The first issue of Mt. Lebanon Magazine, in January, 1981, was 28 pages and contained three feature stories: House Tour, about an “ultra-futuristic” home on the corner of Midway Road and Neulon Avenue; Theater Helps High School Students to Get Their Acts Together and Local Kid Makes Good, a profile of then-governor of Colorado Richard Lamm, a Mt. Lebanon native. Also included were a few news briefs, a listing of adult education classes offered by the school district and programs at the Mt. Lebanon Public Library and the recreation department.
Advertisers in the first issue included Washington Square, the still-under-construction condominium at 750 Washington Road, with a price range starting at $84,000 for a one-bedroom and $175,900 for a penthouse view; the Cyclops Corporation and the Food Gallery, in the St. Clair Shops, took full-page ads, as did Mellon Bank and Freeman Foltz and Valicenti Realty Company took the back cover.
Mt. Lebanon Magazine was one of the first community magazines published by local government. For the first year and a half of its existence, it was a joint venture between the municipality and the school district, taking the place of The View, which ceased publication in 1980. Beginning with the June/July 1982 issue, Mt. Lebanon Magazine was exclusively a municipal publication, with offices in the Mt. Lebanon Municipal Building.
Mt. Lebanon Magazine’s primary mission, which can be found on our masthead on page 5, is to “cover municipal, school district and community issues, encourage civic engagement and promote the assets that make Mt. Lebanon a premier part of the Pittsburgh region.”
Public Information Officer Laura Pace Lilley is the magazine’s editor in chief. Municipal Manager Keith McGill is the publisher. McGill takes the publisher’s role very seriously, and carefully reviews each magazine’s content prior to publication, although he gives the magazine a lot of autonomy, and has never spiked a story. That is a policy that has more or less been in effect since the beginning.
The magazine has a circulation of 23,000 and is delivered free of charge to each household and business in Mt. Lebanon, and to libraries, businesses and professional offices in the South Hills. We print 10 issues a year, with double issues in January and July. The May issue contains the municipality’s Popular Annual Financial Report.
Each issue of the magazine contains a feature spotlighting a facet of municipal government, from police and fire to public works and tax and finance. The front section of our book is filled with smaller items on public safety, new businesses and a variety of community-related topics, including occasional columns from our commissioners. The back section features profiles of residents and Lebo natives who are doing cool things, plus news of residents’ achievements and accomplishments. We welcome story ideas and news of your triumphs. Send them to firstname.lastname@example.org, or call 412-343-3787.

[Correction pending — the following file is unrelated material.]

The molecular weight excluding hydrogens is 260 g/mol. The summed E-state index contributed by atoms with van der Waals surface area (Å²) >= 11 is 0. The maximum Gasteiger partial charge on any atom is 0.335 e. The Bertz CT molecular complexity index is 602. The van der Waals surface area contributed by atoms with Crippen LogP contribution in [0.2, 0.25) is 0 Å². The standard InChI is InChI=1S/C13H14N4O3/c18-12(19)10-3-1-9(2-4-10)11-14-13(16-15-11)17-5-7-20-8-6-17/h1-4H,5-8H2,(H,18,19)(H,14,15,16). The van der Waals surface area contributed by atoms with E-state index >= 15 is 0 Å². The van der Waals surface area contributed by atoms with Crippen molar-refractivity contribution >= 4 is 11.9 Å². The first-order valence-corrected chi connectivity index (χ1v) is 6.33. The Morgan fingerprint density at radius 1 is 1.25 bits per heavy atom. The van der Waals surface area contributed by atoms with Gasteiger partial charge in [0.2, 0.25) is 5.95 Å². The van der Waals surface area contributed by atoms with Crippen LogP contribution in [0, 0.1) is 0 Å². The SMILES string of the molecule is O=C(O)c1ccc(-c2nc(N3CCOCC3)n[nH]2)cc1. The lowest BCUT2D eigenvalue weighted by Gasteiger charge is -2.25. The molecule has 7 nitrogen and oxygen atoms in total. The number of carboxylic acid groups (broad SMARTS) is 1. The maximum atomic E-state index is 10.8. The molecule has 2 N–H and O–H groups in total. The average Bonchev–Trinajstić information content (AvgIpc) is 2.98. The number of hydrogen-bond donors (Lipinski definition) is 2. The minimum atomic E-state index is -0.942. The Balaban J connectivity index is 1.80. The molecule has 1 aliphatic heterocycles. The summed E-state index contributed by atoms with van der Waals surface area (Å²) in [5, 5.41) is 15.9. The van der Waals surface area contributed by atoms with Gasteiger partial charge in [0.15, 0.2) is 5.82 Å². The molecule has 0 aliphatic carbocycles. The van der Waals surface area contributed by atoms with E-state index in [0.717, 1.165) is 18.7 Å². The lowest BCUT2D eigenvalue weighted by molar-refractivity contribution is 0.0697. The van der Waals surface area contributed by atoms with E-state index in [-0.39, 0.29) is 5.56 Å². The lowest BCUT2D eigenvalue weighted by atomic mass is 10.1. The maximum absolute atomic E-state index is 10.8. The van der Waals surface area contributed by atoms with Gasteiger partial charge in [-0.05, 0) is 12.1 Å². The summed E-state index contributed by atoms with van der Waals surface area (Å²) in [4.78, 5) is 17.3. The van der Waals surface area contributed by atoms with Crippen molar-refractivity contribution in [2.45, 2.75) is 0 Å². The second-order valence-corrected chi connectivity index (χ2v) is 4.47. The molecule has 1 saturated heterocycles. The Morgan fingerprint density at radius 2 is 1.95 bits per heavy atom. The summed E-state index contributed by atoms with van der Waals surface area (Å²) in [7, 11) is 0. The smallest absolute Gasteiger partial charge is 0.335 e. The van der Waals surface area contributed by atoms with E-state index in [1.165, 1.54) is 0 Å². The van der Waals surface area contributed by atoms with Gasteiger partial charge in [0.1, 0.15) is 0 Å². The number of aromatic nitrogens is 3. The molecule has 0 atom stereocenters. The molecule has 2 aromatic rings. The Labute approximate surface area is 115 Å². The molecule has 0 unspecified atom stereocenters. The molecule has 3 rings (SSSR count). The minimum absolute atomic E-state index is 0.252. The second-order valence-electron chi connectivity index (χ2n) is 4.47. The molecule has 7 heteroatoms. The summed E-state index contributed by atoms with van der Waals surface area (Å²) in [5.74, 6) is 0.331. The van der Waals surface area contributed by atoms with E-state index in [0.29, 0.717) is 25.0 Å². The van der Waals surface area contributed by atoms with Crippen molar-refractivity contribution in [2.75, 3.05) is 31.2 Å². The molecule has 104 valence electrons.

The magazine is produced by Mt. Lebanon’s Public Information Office (PIO), by a staff of eight, most of whom are part time. Three advertising account executives, who are outside contractors, sell ads that cover more than 90 percent of the cost of production. A list of excellent freelance writers, photographers and copy editors also contribute to the magazine.
The role of public information officer—and office—has expanded greatly over the last four decades.
Although the magazine’s first executive editor, Virginia Phillips, was referred to in the yearly financial reports’ organizational charts as Public Information Officer, it wasn’t until the 1992 annual report that any serious mention of a public information office made it into the financial report: “Magazine staff also manages municipal public relations projects from community promotion efforts to recognition programs for outstanding citizen volunteers, to information for new residents, to education efforts for employees and residents on complex municipal projects.”
Since then, the public information officer role has increased in scope and responsibility. Susan Fleming Morgans took over the position in 1997, and saw the PIO role expand considerably under Municipal Manager Steve Feller, who started in 2001. Under Morgans, the PIO was instrumental in organizing the two-year capital campaign for the Mt. Lebanon Veterans Memorial, at the entrance to Mt. Lebanon Park. The campaign raised more than $245,000 and secured a Duquesne Light Power of Light grant for $220,000 for the memorial, which was dedicated on Memorial Day weekend in 2012.